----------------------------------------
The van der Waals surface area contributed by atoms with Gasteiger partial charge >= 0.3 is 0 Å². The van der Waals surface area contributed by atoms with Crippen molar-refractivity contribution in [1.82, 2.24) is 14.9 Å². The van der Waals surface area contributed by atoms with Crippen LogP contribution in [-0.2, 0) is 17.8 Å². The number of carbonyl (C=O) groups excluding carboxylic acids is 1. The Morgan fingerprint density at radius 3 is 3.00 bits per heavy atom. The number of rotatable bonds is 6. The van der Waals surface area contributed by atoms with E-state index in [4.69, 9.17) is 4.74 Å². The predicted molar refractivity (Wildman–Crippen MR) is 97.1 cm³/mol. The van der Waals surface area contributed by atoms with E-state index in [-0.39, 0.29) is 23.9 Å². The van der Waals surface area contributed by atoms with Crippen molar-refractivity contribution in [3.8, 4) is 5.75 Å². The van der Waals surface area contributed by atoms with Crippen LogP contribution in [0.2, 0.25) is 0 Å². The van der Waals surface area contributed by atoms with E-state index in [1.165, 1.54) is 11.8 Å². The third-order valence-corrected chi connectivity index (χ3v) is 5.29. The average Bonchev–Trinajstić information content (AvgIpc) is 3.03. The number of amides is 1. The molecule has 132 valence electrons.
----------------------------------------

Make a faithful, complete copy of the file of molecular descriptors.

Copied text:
The van der Waals surface area contributed by atoms with Gasteiger partial charge >= 0.3 is 0 Å². The van der Waals surface area contributed by atoms with Crippen molar-refractivity contribution in [1.82, 2.24) is 14.9 Å². The van der Waals surface area contributed by atoms with Crippen LogP contribution in [-0.2, 0) is 17.8 Å². The number of carbonyl (C=O) groups excluding carboxylic acids is 1. The Morgan fingerprint density at radius 3 is 3.00 bits per heavy atom. The number of rotatable bonds is 6. The van der Waals surface area contributed by atoms with E-state index in [4.69, 9.17) is 4.74 Å². The predicted molar refractivity (Wildman–Crippen MR) is 97.1 cm³/mol. The van der Waals surface area contributed by atoms with E-state index in [-0.39, 0.29) is 23.9 Å². The van der Waals surface area contributed by atoms with Crippen molar-refractivity contribution in [3.8, 4) is 5.75 Å². The van der Waals surface area contributed by atoms with Crippen LogP contribution in [0.2, 0.25) is 0 Å². The van der Waals surface area contributed by atoms with E-state index in [1.165, 1.54) is 11.8 Å². The third-order valence-corrected chi connectivity index (χ3v) is 5.29. The average Bonchev–Trinajstić information content (AvgIpc) is 3.03. The number of amides is 1. The molecule has 132 valence electrons.